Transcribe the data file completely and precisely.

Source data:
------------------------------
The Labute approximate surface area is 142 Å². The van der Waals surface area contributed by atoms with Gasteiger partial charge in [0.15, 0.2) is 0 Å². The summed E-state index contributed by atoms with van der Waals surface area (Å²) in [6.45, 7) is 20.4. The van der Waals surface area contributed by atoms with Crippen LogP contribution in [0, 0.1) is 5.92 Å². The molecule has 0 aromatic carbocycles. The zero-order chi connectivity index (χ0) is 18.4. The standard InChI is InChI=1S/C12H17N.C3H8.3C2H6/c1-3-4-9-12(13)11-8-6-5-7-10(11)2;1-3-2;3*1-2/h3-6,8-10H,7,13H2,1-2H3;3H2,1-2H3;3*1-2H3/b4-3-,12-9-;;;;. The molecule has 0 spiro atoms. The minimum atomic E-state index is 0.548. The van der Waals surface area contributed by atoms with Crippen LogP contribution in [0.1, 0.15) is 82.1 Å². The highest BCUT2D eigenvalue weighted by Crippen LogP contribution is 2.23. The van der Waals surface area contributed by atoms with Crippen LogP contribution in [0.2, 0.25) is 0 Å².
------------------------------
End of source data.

The Labute approximate surface area is 142 Å². The van der Waals surface area contributed by atoms with Gasteiger partial charge in [0.15, 0.2) is 0 Å². The summed E-state index contributed by atoms with van der Waals surface area (Å²) in [6.45, 7) is 20.4. The van der Waals surface area contributed by atoms with Crippen LogP contribution in [0, 0.1) is 5.92 Å². The molecule has 0 aromatic carbocycles. The zero-order chi connectivity index (χ0) is 18.4. The standard InChI is InChI=1S/C12H17N.C3H8.3C2H6/c1-3-4-9-12(13)11-8-6-5-7-10(11)2;1-3-2;3*1-2/h3-6,8-10H,7,13H2,1-2H3;3H2,1-2H3;3*1-2H3/b4-3-,12-9-;;;;. The molecule has 0 spiro atoms. The minimum atomic E-state index is 0.548. The van der Waals surface area contributed by atoms with Crippen LogP contribution in [0.1, 0.15) is 82.1 Å². The highest BCUT2D eigenvalue weighted by Crippen LogP contribution is 2.23. The van der Waals surface area contributed by atoms with Crippen LogP contribution in [0.2, 0.25) is 0 Å².